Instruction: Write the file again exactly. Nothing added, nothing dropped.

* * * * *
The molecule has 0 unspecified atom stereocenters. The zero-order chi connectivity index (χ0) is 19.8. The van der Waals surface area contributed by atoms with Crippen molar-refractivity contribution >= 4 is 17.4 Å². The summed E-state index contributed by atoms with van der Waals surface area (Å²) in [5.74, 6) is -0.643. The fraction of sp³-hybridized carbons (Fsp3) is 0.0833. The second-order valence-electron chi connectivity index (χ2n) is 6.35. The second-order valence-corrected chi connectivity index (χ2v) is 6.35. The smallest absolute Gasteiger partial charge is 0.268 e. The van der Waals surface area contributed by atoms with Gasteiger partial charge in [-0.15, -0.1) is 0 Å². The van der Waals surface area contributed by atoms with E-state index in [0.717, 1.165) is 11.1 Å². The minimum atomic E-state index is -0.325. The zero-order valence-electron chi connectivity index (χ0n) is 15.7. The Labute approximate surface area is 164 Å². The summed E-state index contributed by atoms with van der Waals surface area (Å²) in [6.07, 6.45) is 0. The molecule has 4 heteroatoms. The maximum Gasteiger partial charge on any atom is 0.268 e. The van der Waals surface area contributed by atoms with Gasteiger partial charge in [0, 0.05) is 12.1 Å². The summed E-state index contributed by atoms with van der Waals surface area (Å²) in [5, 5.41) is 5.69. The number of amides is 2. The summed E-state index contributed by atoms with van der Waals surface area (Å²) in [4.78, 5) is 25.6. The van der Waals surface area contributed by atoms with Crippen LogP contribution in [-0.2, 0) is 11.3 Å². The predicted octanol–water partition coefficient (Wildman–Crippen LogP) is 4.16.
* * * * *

The molecule has 0 unspecified atom stereocenters. The zero-order chi connectivity index (χ0) is 19.8. The van der Waals surface area contributed by atoms with Crippen molar-refractivity contribution >= 4 is 17.4 Å². The summed E-state index contributed by atoms with van der Waals surface area (Å²) in [5.74, 6) is -0.643. The fraction of sp³-hybridized carbons (Fsp3) is 0.0833. The second-order valence-electron chi connectivity index (χ2n) is 6.35. The second-order valence-corrected chi connectivity index (χ2v) is 6.35. The smallest absolute Gasteiger partial charge is 0.268 e. The van der Waals surface area contributed by atoms with Gasteiger partial charge in [-0.15, -0.1) is 0 Å². The van der Waals surface area contributed by atoms with E-state index in [0.717, 1.165) is 11.1 Å². The minimum atomic E-state index is -0.325. The zero-order valence-electron chi connectivity index (χ0n) is 15.7. The Labute approximate surface area is 164 Å². The summed E-state index contributed by atoms with van der Waals surface area (Å²) in [6.07, 6.45) is 0. The molecule has 4 heteroatoms. The maximum Gasteiger partial charge on any atom is 0.268 e. The van der Waals surface area contributed by atoms with Gasteiger partial charge in [0, 0.05) is 12.1 Å². The summed E-state index contributed by atoms with van der Waals surface area (Å²) in [5, 5.41) is 5.69. The number of amides is 2. The summed E-state index contributed by atoms with van der Waals surface area (Å²) in [4.78, 5) is 25.6. The van der Waals surface area contributed by atoms with Crippen LogP contribution in [-0.2, 0) is 11.3 Å². The predicted octanol–water partition coefficient (Wildman–Crippen LogP) is 4.16.